Recent legislation has put the onus on aged care providers to review their privacy management procedures and ensure the client data they keep is secure, writes Stephen Cavey.
The security of client information is a fundamental concern for health and aged care providers, and is at the heart of the relationships of trust held between consumers and service providers.
In every privacy debate in Australia for the past 30 years, concerns about the integrity and security of client data has been the number one issue. Therefore, the health and aged care sectors understand very well the importance of protecting client data. As an industry, healthcare providers and government agencies are considered leaders among security professionals given the critical nature of the data they protect.
However, the broader technology landscape has shifted dramatically and ubiquitous connectivity has given rise to a broad spectrum of online services, such as cloud computing, or the universal adoption of smartphones, which has changed the way we all do business and the way that customers interact with businesses.
These developments in computing and network infrastructure have fundamentally changed the way security issues are dealt with. This is as true for the aged and health sectors as it is for any other.
Recent government legislation related to privacy in Australia is forcing health and aged care providers to conduct a detailed review of how personal information is being stored. The Australian Privacy Commissioner has been granted significant new powers to punish companies that “leak” personal information.
This is particularly important to small healthcare practices, because the issue of ‘personal information’ extends well beyond the details of ‘client information’ and even beyond a client’s ‘financial information’ such as credit card numbers and bank details.
In an age where identity theft and other fraud-related cybercrime is increasingly a problem, personal information also includes all potential identifiers – names, addresses, birth dates, driver’s licence numbers or other identity documents. Most companies whether they are in the health and aged care sector or in the broader business community are not aware of just how much exposed personal data they retain on their corporate IT systems.
If there is one trend I urge all aged care providers and chief information officers to understand, it is the concept of ‘data centric’ security. Traditionally, IT systems have been protected by creating a secure barrier around your companies’ data to keep unauthorised users out. That is the basic philosophy of perimeter security, and it refers to the firewalls and basic authentication systems that accompany them.
Inside the perimeter
However, more evolved security organisations know that you can’t just focus on the strength of the perimeter. Increasingly, security experts are looking at what happens inside the perimeter. Anyone who follows security issues knows that there is no such thing as an impenetrable barrier for hackers – the sophistication of cyber-threats and the sheer volume of attacks means that this is no longer a healthy assumption to make. Just ask eBay, which recently suffered a data breach involving passwords, login details and other personal data of 145 million users to criminals.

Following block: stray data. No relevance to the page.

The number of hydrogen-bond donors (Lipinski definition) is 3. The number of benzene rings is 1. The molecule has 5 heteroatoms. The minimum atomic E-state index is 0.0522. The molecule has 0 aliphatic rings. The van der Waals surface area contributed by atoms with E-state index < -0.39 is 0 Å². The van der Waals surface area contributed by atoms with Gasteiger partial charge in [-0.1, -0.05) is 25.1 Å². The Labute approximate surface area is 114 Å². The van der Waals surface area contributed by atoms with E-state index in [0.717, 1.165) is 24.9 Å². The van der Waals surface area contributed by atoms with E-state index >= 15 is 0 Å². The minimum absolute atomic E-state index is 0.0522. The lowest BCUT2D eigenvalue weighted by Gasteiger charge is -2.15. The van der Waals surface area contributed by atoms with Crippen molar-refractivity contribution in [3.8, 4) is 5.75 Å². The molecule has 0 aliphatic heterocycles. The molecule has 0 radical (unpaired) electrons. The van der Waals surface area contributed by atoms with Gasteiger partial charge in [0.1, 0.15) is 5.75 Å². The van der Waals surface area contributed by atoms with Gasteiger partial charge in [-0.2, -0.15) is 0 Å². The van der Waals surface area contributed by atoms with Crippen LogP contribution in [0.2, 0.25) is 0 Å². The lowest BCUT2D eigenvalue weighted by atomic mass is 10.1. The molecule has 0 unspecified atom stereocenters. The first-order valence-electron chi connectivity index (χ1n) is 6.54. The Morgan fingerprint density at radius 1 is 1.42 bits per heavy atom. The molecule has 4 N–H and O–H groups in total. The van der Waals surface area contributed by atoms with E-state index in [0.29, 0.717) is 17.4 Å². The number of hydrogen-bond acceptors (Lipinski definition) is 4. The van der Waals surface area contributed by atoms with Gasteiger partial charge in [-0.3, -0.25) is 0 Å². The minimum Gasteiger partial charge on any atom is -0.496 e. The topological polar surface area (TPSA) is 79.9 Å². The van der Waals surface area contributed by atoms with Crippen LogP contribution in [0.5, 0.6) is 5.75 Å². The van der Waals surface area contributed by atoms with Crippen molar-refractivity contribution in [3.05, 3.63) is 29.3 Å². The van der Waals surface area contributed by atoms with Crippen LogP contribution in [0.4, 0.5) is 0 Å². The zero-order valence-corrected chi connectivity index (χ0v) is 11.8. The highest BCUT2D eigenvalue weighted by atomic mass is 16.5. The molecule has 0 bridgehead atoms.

Under this improved model, perimeter security makes up one element of a more comprehensive security strategy, which includes data discovery, data encryption, intrusion detection, real-time alerting and more.
At its core, data-centric security models relate to having a clear understanding of exactly what data is held on a company’s computer systems, knowing where it is located, and implementing appropriate security measures based on the threat profile related to that data. A folder containing mundane marketing brochures is not going to need the same kind of security profile as a folder containing names, address and bank details of clients.
This sounds simple and straightforward, but most instances where such personal details have been illegally accessed and stolen were found in unsecured parts of a company’s network. The simple truth is that the vast majority of companies do not know where all of this data is held.
The best way to secure personal data is to continuously audit your systems to find out precisely what personal data is stored and where it is held, because this kind of data accumulates quickly – whether it is the personal details held in resumes of job applicants, or the bank details of a client held in a poorly protected email backup within the finance department.
In Australia, personal information has suddenly been given a heightened security profile because of the powers granted to the Privacy Commissioner to levy fines of up to $1.7 million and impose onerous requirements including privacy audits upon companies that do not adequately protect customer data.
Business technology has never been more affordable or more accessible, and the current wave of disruptive technology presents enormous opportunity for cost savings and efficiencies for providers.
However, this new technology has also meant changes to accepted security practices and aged care providers need to understand these changes to keep one step ahead of attackers.
Stephen Cavey is an Australian security professional and co-founder of corporate development at Singapore-based security multinational Ground Labs.